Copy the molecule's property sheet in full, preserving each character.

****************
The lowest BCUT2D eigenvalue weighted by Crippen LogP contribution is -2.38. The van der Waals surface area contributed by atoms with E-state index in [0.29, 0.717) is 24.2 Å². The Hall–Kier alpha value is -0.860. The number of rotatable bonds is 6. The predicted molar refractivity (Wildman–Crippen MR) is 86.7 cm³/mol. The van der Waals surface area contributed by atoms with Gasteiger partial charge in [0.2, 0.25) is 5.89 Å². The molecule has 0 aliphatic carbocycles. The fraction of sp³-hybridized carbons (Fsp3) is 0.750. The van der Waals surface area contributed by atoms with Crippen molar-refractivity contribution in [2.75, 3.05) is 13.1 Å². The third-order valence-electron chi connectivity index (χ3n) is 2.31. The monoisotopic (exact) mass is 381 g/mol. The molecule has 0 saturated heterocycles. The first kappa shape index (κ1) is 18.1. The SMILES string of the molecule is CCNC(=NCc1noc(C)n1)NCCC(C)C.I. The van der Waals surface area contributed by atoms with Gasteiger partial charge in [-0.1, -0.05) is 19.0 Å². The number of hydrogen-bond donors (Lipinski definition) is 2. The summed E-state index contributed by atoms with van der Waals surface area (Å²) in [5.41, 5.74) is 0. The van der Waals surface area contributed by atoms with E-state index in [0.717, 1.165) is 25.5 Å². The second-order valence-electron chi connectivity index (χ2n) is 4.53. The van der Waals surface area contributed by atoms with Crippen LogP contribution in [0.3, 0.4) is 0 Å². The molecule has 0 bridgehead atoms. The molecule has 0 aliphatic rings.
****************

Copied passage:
The lowest BCUT2D eigenvalue weighted by Crippen LogP contribution is -2.38. The van der Waals surface area contributed by atoms with E-state index in [0.29, 0.717) is 24.2 Å². The Hall–Kier alpha value is -0.860. The number of rotatable bonds is 6. The predicted molar refractivity (Wildman–Crippen MR) is 86.7 cm³/mol. The van der Waals surface area contributed by atoms with Gasteiger partial charge in [0.2, 0.25) is 5.89 Å². The molecule has 0 aliphatic carbocycles. The fraction of sp³-hybridized carbons (Fsp3) is 0.750. The van der Waals surface area contributed by atoms with Crippen molar-refractivity contribution in [2.75, 3.05) is 13.1 Å². The third-order valence-electron chi connectivity index (χ3n) is 2.31. The monoisotopic (exact) mass is 381 g/mol. The molecule has 0 saturated heterocycles. The first kappa shape index (κ1) is 18.1. The SMILES string of the molecule is CCNC(=NCc1noc(C)n1)NCCC(C)C.I. The van der Waals surface area contributed by atoms with Gasteiger partial charge in [-0.1, -0.05) is 19.0 Å². The number of hydrogen-bond donors (Lipinski definition) is 2. The summed E-state index contributed by atoms with van der Waals surface area (Å²) in [5.41, 5.74) is 0. The van der Waals surface area contributed by atoms with E-state index in [0.717, 1.165) is 25.5 Å². The second-order valence-electron chi connectivity index (χ2n) is 4.53. The van der Waals surface area contributed by atoms with Crippen LogP contribution in [0.3, 0.4) is 0 Å². The molecule has 0 bridgehead atoms. The molecule has 0 aliphatic rings.